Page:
The Fresh Loaf

News & Information for Amateur Bakers and Artisan Bread Enthusiasts

Figuring amount of salt - amount in relation to water?

malikaann's picture

Figuring amount of salt - amount in relation to water?

Hi all-- I'm new to this forum, but it seems like the right place to ask this question. I'm trying to figure out a standard measure of salt to water in my bread dough, if that's even possible. Here's how I usually make my bread right now, starting in the morning:

start with warm/hot water + 100% starter/levain (usually cold from fridge) in bowl
add some flour
add yeast (sometimes, if I feel like I need the extra boost or a shorter rising time)
add salt (have been using 1 1/2 t. per cup of water, but it's been a little too salty)
add enough flour to make a soft dough
let rise 6-9 hours at room temp, undisturbed (I'm not usually at home) then fold it down, store overnight in the fridge
(I also feed my starter and leave it out on the counter for the same 6-9 hour period)
shape and proof for about 2 hours the next morning, then bake at 400 or 425

I don't weigh my flour. I do measure the water, and that's the way that I determine how much bread I'm going to make - I usually start with 5 1/2 cups water, including the water in the starter. But if I don't need as much, I'll start with 4 cups water instead, etc.

I definitely value variety over consistency - I vary the kinds of flour that I use, sometimes I add raisins or sweet potato or coconut or walnuts or onion... But I would like to have the level of saltiness be kind of consistent. Is there a way to figure out a standard measure of salt relative to water - 1 teaspoon per cup, or whatever - ss there a way to backwards-figure a percentage? or is this too much to ask because of the loosey-goosey method I'm using?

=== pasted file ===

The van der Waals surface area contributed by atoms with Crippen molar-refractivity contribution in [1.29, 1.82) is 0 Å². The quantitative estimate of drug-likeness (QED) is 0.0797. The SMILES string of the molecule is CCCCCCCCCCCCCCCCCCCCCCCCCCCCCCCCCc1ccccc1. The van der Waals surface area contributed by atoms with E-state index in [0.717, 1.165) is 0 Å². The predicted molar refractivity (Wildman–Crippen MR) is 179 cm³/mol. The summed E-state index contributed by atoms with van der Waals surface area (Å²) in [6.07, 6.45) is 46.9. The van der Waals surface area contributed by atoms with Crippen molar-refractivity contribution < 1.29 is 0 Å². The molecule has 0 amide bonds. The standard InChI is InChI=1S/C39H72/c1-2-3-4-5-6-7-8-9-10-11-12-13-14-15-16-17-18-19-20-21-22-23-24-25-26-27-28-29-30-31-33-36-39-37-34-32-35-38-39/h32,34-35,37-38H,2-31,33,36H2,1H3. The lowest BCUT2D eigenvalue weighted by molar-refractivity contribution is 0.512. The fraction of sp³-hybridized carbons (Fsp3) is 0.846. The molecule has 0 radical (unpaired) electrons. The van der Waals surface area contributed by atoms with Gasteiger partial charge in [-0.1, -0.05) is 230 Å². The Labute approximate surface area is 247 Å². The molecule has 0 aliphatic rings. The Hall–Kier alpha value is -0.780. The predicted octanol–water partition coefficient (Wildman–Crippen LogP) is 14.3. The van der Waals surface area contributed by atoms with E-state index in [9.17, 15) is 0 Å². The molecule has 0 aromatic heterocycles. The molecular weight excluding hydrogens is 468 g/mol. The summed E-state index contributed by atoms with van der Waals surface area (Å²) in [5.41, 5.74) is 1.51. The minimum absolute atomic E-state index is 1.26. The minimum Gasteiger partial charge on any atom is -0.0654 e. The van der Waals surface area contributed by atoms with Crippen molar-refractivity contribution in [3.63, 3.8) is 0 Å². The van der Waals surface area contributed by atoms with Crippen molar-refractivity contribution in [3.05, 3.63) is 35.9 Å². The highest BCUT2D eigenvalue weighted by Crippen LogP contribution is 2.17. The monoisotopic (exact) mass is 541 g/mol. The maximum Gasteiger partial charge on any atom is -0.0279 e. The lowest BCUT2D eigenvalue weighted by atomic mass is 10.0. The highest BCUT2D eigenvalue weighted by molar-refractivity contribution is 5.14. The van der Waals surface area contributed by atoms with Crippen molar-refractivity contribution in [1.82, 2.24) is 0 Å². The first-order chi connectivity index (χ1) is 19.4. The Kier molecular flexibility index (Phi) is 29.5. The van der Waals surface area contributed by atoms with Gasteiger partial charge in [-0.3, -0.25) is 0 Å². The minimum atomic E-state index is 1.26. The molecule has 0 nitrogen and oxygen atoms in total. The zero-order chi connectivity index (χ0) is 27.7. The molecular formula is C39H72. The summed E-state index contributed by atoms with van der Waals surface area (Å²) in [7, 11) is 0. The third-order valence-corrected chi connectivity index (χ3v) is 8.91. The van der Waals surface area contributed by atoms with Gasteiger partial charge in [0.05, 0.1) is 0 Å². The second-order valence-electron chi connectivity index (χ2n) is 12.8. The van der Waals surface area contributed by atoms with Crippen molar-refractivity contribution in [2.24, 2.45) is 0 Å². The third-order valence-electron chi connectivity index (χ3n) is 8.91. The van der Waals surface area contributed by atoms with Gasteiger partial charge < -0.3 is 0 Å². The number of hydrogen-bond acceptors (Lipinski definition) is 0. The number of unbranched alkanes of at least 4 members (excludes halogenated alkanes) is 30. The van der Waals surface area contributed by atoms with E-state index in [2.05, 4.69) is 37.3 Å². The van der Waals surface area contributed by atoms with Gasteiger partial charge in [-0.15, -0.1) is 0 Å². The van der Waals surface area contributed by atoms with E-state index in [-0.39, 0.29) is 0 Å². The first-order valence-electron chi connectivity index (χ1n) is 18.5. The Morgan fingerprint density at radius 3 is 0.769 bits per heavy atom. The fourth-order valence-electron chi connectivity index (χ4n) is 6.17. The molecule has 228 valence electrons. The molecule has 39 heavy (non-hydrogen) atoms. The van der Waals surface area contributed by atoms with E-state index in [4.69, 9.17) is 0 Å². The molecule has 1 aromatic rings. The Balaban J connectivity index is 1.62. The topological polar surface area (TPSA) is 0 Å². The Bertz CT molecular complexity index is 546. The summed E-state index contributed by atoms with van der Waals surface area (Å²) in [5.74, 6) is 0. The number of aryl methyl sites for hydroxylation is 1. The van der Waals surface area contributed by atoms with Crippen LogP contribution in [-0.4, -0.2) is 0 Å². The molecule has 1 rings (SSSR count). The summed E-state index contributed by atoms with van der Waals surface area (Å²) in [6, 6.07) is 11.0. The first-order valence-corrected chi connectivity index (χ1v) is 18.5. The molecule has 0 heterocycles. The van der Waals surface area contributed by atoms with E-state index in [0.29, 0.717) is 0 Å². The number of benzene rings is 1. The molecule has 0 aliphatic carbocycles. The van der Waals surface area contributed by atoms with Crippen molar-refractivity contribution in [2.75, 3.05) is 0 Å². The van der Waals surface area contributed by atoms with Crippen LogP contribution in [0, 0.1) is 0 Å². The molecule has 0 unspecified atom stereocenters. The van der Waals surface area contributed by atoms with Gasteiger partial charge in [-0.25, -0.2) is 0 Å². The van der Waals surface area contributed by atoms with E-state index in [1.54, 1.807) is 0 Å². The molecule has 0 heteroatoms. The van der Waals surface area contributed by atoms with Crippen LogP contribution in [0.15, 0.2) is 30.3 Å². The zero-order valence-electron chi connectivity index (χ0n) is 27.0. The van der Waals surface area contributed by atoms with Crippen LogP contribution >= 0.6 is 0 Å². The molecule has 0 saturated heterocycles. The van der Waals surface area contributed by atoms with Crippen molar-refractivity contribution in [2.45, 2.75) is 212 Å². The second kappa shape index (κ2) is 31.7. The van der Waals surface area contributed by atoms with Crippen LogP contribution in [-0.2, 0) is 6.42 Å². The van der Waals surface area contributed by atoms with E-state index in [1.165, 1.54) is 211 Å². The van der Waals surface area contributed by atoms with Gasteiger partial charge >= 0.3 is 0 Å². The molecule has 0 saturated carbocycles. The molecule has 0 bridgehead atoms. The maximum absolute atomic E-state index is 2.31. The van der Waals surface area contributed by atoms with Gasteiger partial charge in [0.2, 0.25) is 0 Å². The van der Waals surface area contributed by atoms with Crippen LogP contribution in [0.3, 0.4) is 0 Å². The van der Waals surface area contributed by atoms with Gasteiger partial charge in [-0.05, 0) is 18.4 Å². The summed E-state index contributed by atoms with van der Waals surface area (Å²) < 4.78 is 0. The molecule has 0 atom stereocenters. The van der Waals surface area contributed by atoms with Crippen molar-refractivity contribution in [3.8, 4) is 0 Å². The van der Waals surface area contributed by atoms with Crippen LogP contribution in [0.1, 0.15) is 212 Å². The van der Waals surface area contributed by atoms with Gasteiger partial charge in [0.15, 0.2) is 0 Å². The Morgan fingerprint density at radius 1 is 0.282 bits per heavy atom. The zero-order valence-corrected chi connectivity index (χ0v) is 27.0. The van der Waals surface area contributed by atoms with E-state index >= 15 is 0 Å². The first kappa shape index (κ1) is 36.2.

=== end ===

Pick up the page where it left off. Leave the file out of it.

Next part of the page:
Thanks for any input!

Mini Oven's picture
Mini Oven

but salt is based on the flour.  That way you can add more or less drinking water and the bread tastes the same.  I think a rough estimate for cups is 1/2 teaspoon table salt to one cup of flour.   More accurate is to use the weight of the flour to figure 1.6%  to 2% salt.   Hopes that helps.  :)

RobynNZ's picture

As Mini O says, the weight of salt is usually determined in ratio to the weight of flour used. Much of the water used in preparing the dough is lost during baking, so it is not a good idea to base the salt ratio with water. Inclusion of other ingredients raisins etc won't affect the calculation significantly. With experience you'll get to know if you prefer a little more or a little less salt with particular ingredient combinations, but best always to relate it back to the flour used.

Might be an idea to weigh each of your flours, to determine what you measure as a cup's worth (we all get different results depending on how we fill the cup)for each type of flour. Pays to do it several times and take an average. Also weigh some of your salt, probably better to weigh a tablespoon's worth. If you don't have scales borrow some for this exercise, you'll only need to do it once, and can continue with your preferred method of dough preparation.

[As an example: